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Click here to access the recording of Getting it Right in Crisis Management: Going beyond the hype on ICTs, a panel discussion held on 13 May 2010, organised by the ICT4Peace Foundation held at the World Summit on Information Society (WSIS) 2010.

All the recordings from WSIS 2010 are available here. You will need RealPlayer to view these files.

Panel description
Haiti is seen as a turning point in the use of ICTs in Crisis Management but many lessons remain unheeded from previous disasters such as the 2005 Tsunami. Indeed, there is an expectation that ICTs themselves can revolutionize crisis management and provide a “quick-fix” in solving intractable, complex situations often in politically unstable locations around the globe. However, the framework in which the ICTs operate is often just as critical, if not more so, than the technology itself. How can we improve interoperability between UN agencies and other aid agencies to ensure the quick, reliable sharing of information both in crisis situations and disaster mitigation? How can we properly assess the impact of ICTs in Crisis Management to date? What works? What doesn’t? Are we investing in the right technologies that primarily need to function in very difficult environments? Is the humanitarian community setting the right priorities in the development of Crisis Information Management tools? What about capacity building in local communities?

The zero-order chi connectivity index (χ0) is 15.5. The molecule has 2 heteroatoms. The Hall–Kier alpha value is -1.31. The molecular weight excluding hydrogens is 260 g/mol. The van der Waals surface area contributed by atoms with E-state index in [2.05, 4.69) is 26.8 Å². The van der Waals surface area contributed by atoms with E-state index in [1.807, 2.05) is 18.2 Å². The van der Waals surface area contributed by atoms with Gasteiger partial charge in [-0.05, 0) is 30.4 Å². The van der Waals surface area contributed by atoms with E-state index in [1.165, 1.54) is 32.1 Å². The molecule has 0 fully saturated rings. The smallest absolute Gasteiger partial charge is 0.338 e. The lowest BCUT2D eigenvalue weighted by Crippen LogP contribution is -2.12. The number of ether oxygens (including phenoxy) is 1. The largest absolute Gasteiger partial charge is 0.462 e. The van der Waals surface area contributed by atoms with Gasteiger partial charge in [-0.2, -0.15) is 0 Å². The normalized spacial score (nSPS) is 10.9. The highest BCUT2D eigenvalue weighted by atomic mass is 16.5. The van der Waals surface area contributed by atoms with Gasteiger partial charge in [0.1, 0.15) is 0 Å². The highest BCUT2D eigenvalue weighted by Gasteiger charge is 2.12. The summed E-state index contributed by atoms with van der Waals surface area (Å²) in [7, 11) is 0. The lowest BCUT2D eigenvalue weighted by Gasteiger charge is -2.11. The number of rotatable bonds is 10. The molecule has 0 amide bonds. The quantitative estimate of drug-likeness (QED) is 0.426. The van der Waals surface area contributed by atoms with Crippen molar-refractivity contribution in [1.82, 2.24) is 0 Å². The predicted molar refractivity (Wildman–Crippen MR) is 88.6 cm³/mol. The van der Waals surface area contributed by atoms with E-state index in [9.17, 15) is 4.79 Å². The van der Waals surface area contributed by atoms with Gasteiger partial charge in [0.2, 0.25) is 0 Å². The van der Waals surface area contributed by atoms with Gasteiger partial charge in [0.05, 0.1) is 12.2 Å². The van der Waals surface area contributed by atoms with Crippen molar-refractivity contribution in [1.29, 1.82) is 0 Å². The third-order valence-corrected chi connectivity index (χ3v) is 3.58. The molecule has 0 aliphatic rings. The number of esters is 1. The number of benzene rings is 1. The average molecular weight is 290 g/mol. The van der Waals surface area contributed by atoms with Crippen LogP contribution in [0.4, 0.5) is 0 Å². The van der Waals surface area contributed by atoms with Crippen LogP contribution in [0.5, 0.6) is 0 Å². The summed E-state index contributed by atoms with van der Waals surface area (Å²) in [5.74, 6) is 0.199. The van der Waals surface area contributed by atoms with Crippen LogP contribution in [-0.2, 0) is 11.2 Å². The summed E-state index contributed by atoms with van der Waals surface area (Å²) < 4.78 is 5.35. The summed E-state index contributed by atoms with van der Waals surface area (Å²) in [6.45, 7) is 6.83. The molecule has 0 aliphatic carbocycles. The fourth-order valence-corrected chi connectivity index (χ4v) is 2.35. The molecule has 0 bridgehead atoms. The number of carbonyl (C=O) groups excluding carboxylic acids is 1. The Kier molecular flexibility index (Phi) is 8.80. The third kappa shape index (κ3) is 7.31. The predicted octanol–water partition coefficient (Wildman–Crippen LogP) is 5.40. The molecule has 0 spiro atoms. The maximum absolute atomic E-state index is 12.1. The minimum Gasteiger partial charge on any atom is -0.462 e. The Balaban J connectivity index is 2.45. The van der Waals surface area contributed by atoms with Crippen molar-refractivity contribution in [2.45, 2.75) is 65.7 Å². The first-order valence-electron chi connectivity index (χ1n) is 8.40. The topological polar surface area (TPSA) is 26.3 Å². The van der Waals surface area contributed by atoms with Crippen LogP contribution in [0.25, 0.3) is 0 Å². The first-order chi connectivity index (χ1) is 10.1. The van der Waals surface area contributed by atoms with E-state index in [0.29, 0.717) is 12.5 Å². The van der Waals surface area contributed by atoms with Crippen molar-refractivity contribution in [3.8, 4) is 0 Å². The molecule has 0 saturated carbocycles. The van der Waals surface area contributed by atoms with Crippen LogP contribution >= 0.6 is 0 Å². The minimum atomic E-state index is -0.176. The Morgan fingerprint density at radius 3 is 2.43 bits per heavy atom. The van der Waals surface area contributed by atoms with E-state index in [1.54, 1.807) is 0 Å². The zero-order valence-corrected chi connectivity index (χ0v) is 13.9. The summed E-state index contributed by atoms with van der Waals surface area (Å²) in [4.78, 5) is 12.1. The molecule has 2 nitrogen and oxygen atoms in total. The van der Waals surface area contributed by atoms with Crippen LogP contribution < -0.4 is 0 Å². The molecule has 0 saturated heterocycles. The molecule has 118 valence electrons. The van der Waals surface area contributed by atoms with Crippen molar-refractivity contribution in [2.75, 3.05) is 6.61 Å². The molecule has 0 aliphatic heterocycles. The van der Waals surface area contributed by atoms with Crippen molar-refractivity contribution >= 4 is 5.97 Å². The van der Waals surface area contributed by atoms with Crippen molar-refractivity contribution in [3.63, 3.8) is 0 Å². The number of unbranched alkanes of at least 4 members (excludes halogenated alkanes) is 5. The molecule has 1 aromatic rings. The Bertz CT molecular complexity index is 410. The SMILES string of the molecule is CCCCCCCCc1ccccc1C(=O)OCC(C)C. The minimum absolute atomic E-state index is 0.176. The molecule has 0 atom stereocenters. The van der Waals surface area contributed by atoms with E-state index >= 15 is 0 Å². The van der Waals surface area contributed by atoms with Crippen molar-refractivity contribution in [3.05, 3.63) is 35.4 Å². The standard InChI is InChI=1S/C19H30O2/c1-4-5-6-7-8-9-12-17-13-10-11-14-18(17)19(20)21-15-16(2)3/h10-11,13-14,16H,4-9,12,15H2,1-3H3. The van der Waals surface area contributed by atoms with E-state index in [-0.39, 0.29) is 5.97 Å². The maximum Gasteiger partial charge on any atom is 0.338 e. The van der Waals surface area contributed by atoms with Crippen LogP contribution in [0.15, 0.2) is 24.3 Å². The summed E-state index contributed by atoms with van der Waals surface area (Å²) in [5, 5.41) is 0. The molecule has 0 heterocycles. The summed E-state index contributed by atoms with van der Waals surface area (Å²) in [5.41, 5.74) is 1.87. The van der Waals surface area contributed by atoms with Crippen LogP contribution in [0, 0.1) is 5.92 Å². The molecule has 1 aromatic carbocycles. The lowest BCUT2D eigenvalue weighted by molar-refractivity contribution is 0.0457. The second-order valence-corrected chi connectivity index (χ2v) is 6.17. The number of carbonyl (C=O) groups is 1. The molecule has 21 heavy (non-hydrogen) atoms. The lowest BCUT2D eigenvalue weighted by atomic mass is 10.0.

Speakers:
  • Lin Wells, Distinugished Research Professor & Force Transformation Chair National Defence University, USA (joining remotely)
  • Nigel Snoad, Microsoft, USA
  • Juliana Rotich, Co-Founder and Program Director, Ushahidi, Kenya
  • Paul Currion, Specialist, Information Management for Humanitarian Operations, Montenegro
  • Bartel Van de Walle, Assistant Professor, Information Systems and ISCRAM Chair, University of Tilburg, The Netherlands
  • Sanjana Hattotuwa, Special Advisor, ICT4Peace Foundation
Chaired by:
Ed Girardet, Media21 Programme Coordinator & Author, Editor, The CROSSLINES Essential Field Guide to Afghanistan (1998, 2004 and 2006); Somalia, Rwanda and Beyond (1996) and Populations in Danger (1996), Switzerland.